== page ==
However, Howard's all-out support for President George W. Bush Jr.'s brand of U.S. unilateral global policy (especially, welcoming the U.S. military intervention in Iraq, which turned out to be hastily planned and poorly implemented, probably caused by an arrogance of power only a mono-superpower such as the U.S. could afford to entertain) has acted as the other "outboard motor", nudging Australia to become a semi-puppet state of America.
The description of Australia as a "sheriff" in Asia protecting U.S. interests has been attributed to Howard, something he denies, but it does reflect indirectly the mentality of a semi-puppet state affected by an inflated sense of self-importance.
Howard simply cannot fathom how his meek kow-towing to Washington has significantly reduced the efficacy of Australia's foreign policy in Asia, despite his numerous visits to various Asian capitals (or, in the case of Indonesia, to the more pleasant alternative of Bali) and Canberra's various generous aid programs.
Australia's political body language sends off signals that are viewed as an extension of American arrogance and insensitivity.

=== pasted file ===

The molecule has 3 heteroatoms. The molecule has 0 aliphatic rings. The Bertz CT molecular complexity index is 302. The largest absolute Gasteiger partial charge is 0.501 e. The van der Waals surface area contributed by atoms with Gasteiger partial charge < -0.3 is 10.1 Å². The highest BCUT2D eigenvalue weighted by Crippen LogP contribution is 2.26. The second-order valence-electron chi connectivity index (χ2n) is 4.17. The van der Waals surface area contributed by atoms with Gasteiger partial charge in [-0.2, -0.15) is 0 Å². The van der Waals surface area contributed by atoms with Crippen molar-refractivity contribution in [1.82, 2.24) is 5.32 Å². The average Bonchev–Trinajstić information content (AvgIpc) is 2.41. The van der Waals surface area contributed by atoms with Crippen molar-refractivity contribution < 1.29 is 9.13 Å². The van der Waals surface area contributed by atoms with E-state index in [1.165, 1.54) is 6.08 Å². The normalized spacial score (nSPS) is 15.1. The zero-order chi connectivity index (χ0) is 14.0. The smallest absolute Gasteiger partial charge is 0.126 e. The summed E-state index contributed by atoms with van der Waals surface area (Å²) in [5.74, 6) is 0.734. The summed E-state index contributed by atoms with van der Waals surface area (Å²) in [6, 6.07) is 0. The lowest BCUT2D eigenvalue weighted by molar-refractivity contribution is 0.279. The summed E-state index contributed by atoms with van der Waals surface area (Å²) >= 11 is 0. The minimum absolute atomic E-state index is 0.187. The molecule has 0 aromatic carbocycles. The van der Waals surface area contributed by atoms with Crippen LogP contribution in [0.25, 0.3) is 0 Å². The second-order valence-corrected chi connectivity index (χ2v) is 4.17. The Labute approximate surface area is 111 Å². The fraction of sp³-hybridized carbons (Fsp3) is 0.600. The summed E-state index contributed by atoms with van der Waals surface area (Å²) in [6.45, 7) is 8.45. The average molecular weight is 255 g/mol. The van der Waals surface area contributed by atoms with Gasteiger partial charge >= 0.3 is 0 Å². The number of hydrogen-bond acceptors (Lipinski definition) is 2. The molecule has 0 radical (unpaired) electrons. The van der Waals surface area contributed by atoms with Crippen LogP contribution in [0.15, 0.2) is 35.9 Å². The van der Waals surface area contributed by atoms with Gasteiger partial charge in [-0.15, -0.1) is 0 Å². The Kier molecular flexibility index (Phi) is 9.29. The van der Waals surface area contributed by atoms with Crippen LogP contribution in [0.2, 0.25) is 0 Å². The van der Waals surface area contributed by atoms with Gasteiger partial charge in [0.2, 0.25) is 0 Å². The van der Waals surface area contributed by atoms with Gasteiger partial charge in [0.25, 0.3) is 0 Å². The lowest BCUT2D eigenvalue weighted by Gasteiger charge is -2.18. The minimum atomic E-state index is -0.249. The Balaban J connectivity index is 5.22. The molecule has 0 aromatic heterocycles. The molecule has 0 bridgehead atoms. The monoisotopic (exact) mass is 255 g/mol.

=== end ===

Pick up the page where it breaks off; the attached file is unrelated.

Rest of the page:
Now Australia has a new prime minister, young (50 years old) and forward-looking. He has stated that he is the prime minister of all Australians and is only interested in Australia's future.
The fact that he speaks Mandarin with a correct accent does not only demonstrate his linguistic ability but, more importantly, reveals his empathy for the inner psyche of, arguably, the most important power in Asia for years to come.
I am convinced that Kevin Rudd will resurrect Paul Keating's grand policy of a broad engagement with a modernizing Asia, so abruptly halted with the rise of John Howard in 1996.
The new prime minister has stated that the strengthening of the Australian education system is high on his priority list. I assume that will also include the restoration of Asian Studies in various Australian universities, which became drastically unpopular during the Howard administration.
A pool of competent specialists on different aspects of Asian developments will provide a solid underpinning for the conduct of a rigorous Australian foreign policy. We, Australia's Asian neighbors, welcome such a foreign policy as a manifestation of a new Australia that will wholeheartedly cooperate toward the completion of a new geopolitical architecture in the Asia-Pacific region.